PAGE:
This can happen and it is no contradiction. But it is a sign of the electromagnetic reciprocal effect of the computer directly affecting the other components of the audio equipment. As mentioned above, every cable coming from the computer is a potential broadcast antenna. This electromagnetic radiation affects the badly isolated parts of the equipment. The computer definitely feeds HF interference back to the electrical grid. This can influence other audio electronics via the power supply. The suppression of the direct primary path towards the audio signal stream considerably reduces the entire problem with HF interference. Performing some corrective measures to the computer can also improve the final result. It is important to have a well-constructed computer optimised for EMC; be careful with homemade computers. Mains filters are recommended. And cables of the equipment should be connected cleanly with regard to shielding. Whenever possible, do not use asymmetrical connections, in the case of XLRs do not connect the shield to the housing contact and only connect pin 1 if devices will not function together otherwise. Built-in isolated jacks are useful to avoid ground loops. But at the same time, this always opens the door to HF interference. Also, absolutely avoid connecting unshielded cables to audio devices! Then you will surely have HF in your device and such phenomena are bound to happen.
arfi-dac2 - artistic fidelity da-converter
24/192 digital-analog converter
Our first DA converter is now available. We have consciously added this development in our chronology after the afis, USB module and AD converter. The concepts introduced by the afis and USB module are necessary starting points for convincing music playback. During the development phase, the arfi-adc2 was an important "tool". Because only when the AD conversion succeeds as well as possible can the original analog signal be the valuation standard for the DA converter.
With our arfi-dac2 you can hear our many years of experience in music production and thus the sound concept of real instruments and ensembles. Comparisons to the best analog technology and vinyl records have always important to us. So basically, the result is an arfi-adc2 "in reverse". Here we also see the precisely contoured image of transients along with tonal purity and a full, round basic sound. Fine musical details, atmosphere and emotions have seldom been so audible, but the important this is: listening to music is simply an unbelievable pleasure.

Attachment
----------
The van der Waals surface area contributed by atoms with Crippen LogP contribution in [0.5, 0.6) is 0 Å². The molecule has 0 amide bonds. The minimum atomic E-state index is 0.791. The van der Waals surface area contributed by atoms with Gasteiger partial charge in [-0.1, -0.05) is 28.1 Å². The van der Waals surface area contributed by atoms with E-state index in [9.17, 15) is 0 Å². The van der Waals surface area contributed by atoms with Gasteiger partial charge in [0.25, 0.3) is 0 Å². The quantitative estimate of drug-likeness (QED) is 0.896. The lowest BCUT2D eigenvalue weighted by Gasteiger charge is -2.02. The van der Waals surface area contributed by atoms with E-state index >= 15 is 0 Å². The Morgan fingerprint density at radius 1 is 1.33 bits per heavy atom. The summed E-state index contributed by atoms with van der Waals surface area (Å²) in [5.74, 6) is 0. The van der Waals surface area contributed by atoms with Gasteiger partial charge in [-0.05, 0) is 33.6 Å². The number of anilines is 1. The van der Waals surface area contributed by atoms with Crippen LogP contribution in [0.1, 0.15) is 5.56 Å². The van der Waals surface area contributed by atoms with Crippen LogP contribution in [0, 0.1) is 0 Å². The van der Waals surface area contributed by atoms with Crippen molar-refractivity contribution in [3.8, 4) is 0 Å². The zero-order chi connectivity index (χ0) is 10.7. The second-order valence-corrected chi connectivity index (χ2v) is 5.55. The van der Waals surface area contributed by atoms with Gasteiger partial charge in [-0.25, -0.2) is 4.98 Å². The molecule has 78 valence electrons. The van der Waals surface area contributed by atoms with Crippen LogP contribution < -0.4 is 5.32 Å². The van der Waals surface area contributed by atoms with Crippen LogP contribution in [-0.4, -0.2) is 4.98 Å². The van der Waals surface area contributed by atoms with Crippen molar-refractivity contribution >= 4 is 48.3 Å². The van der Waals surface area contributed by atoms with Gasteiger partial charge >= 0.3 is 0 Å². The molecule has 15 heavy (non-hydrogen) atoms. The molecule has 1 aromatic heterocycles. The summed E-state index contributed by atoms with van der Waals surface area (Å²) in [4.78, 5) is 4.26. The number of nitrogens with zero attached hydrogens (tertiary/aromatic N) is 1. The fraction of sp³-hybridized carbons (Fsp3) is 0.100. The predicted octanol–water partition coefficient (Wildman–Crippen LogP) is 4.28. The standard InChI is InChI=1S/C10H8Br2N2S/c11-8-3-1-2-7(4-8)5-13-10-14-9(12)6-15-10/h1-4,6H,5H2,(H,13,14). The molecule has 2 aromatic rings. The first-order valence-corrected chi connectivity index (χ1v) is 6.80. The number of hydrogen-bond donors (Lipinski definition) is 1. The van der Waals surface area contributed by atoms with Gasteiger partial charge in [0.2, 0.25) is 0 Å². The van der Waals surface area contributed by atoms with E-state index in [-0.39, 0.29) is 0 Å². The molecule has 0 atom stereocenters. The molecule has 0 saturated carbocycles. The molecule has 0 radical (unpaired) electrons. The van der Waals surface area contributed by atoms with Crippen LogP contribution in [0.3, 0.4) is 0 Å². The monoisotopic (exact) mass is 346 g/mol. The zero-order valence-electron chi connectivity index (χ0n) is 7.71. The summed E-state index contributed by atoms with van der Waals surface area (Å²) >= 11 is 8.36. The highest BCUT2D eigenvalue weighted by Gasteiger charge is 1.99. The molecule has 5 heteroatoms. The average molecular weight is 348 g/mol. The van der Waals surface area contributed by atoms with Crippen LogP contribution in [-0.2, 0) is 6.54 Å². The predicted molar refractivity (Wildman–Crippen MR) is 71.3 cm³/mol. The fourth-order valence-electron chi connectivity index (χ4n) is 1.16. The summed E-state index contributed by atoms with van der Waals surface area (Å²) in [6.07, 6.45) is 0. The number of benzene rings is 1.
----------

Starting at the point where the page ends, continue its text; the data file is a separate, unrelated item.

The arfi-dac2 adheres to the concepts behind the afis, afi and USB module - this means: interfaces, HF interference and clocking. Therefore, we consciously go our own way, analogous to the arfi-adc2: consistently sticking to the basics. The arfi-dac2 itself has only one single input; however, since it is RJ45 Ethercon, it is a technically perfect connector and thus harmonises well with our other components. If several sources are desired, then an afis can be used additionally as a main switch. The USB connection is integrated here as well. If a USB connection is enough, then an afi+USB can also be directly connected via RJ45-Ethercon. The great afip power supply unit completes this trio and feeds both devices.
A special feature to be mentioned is the master clock input in the same format as the arfi-adc2 masterclock output. This input can be switched to use this as a clocking source. Thus the internal PLL (clock recovery from the digital signal) is avoided and PLL no longer plays a role. The DA converter directly follows the master clock of the oscillator unit in the arfi-adc2.
On the analog side, you again find, fully in the interest of audiophiles, short and simple signal paths; these are again highly sophisticated and equipped with the best components. There are several design detail decisions that differ from the mainstream. We consciously do not use DSD in the arfi-adc2 (see article "Apply the sampling theorem correctly!"). Also, we do not use user-friendly gimmicks via microcontroller and FPGA like integrated upsampling, switchable filters or the like. Computers are establishing themselves anyway as the ideal way to listen to music, and there is surely hardly a better source than the afi(s) + USB to make it possible. And this is why every form of digital signal processing should take place in the computer. Here, the highest precision with 64-Bit floating comma is possible and HF-generating calculation processes take place far away from the analog electronics and from digital sections disruptive to clocking, shielded in the best possible way. Also, music that is only available in DSD can be perfectly converted on the computer to 176.4 kHz PCM and thus as a rule this delivers better results than with a native playback with a conventional DA converter connected via USB. The moving coil indicator, which displays the sampling rate, also serves to bypass the microcontrollers. Here, we also try to concentrate on our core task - digital to analog conversion - omitting unnecessary dead freight.